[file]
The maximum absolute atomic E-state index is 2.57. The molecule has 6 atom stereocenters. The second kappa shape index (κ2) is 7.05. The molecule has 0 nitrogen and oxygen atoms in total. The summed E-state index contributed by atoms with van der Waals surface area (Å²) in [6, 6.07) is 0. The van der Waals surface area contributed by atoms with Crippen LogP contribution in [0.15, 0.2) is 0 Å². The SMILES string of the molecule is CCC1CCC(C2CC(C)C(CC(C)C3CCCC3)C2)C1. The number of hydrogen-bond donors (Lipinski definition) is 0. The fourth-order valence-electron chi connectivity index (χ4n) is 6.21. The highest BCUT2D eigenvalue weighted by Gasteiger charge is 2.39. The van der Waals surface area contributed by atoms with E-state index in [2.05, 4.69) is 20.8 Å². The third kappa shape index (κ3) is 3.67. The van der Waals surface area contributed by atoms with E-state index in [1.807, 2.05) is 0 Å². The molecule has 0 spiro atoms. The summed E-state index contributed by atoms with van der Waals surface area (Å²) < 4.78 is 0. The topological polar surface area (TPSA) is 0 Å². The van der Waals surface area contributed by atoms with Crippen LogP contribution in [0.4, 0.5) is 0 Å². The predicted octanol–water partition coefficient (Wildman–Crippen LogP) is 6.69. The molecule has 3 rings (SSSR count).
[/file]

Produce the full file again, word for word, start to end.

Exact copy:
The maximum absolute atomic E-state index is 2.57. The molecule has 6 atom stereocenters. The second kappa shape index (κ2) is 7.05. The molecule has 0 nitrogen and oxygen atoms in total. The summed E-state index contributed by atoms with van der Waals surface area (Å²) in [6, 6.07) is 0. The van der Waals surface area contributed by atoms with Crippen LogP contribution in [0.15, 0.2) is 0 Å². The SMILES string of the molecule is CCC1CCC(C2CC(C)C(CC(C)C3CCCC3)C2)C1. The number of hydrogen-bond donors (Lipinski definition) is 0. The fourth-order valence-electron chi connectivity index (χ4n) is 6.21. The highest BCUT2D eigenvalue weighted by Gasteiger charge is 2.39. The van der Waals surface area contributed by atoms with E-state index in [2.05, 4.69) is 20.8 Å². The third kappa shape index (κ3) is 3.67. The van der Waals surface area contributed by atoms with E-state index in [1.807, 2.05) is 0 Å². The molecule has 0 spiro atoms. The summed E-state index contributed by atoms with van der Waals surface area (Å²) < 4.78 is 0. The topological polar surface area (TPSA) is 0 Å². The van der Waals surface area contributed by atoms with Crippen LogP contribution in [0.4, 0.5) is 0 Å². The predicted octanol–water partition coefficient (Wildman–Crippen LogP) is 6.69. The molecule has 3 rings (SSSR count).